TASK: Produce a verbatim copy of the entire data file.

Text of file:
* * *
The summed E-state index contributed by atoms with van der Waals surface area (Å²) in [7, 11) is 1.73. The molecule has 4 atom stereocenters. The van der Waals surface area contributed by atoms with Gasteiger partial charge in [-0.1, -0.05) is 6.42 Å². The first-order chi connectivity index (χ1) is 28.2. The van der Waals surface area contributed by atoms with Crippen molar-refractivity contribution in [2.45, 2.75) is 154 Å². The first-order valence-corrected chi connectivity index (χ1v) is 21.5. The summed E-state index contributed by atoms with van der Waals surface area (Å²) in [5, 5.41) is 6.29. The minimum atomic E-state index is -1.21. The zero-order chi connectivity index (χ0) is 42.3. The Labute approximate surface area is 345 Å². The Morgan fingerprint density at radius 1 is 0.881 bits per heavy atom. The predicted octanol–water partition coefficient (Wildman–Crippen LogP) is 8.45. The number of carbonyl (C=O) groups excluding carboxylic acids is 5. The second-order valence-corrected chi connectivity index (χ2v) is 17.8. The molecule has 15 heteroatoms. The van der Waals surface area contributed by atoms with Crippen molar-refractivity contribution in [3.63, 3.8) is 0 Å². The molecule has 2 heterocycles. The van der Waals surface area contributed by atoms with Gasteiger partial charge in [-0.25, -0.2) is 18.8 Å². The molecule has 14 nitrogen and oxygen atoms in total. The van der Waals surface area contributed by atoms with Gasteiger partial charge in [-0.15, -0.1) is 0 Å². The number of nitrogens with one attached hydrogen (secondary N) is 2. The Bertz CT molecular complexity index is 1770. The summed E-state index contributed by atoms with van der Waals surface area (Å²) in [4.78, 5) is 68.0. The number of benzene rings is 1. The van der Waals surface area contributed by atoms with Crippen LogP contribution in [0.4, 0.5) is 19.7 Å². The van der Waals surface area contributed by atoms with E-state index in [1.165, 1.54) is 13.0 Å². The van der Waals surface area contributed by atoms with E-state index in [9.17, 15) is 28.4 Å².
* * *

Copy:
The summed E-state index contributed by atoms with van der Waals surface area (Å²) in [7, 11) is 1.73. The molecule has 4 atom stereocenters. The van der Waals surface area contributed by atoms with Gasteiger partial charge in [-0.1, -0.05) is 6.42 Å². The first-order chi connectivity index (χ1) is 28.2. The van der Waals surface area contributed by atoms with Crippen molar-refractivity contribution in [2.45, 2.75) is 154 Å². The first-order valence-corrected chi connectivity index (χ1v) is 21.5. The summed E-state index contributed by atoms with van der Waals surface area (Å²) in [5, 5.41) is 6.29. The minimum atomic E-state index is -1.21. The zero-order chi connectivity index (χ0) is 42.3. The Labute approximate surface area is 345 Å². The Morgan fingerprint density at radius 1 is 0.881 bits per heavy atom. The predicted octanol–water partition coefficient (Wildman–Crippen LogP) is 8.45. The number of carbonyl (C=O) groups excluding carboxylic acids is 5. The second-order valence-corrected chi connectivity index (χ2v) is 17.8. The molecule has 15 heteroatoms. The van der Waals surface area contributed by atoms with Crippen molar-refractivity contribution in [3.63, 3.8) is 0 Å². The molecule has 2 heterocycles. The van der Waals surface area contributed by atoms with Gasteiger partial charge in [-0.25, -0.2) is 18.8 Å². The molecule has 14 nitrogen and oxygen atoms in total. The van der Waals surface area contributed by atoms with Gasteiger partial charge in [-0.15, -0.1) is 0 Å². The number of nitrogens with one attached hydrogen (secondary N) is 2. The Bertz CT molecular complexity index is 1770. The summed E-state index contributed by atoms with van der Waals surface area (Å²) in [4.78, 5) is 68.0. The number of benzene rings is 1. The van der Waals surface area contributed by atoms with Crippen LogP contribution in [0.4, 0.5) is 19.7 Å². The van der Waals surface area contributed by atoms with E-state index in [1.165, 1.54) is 13.0 Å². The van der Waals surface area contributed by atoms with E-state index in [9.17, 15) is 28.4 Å².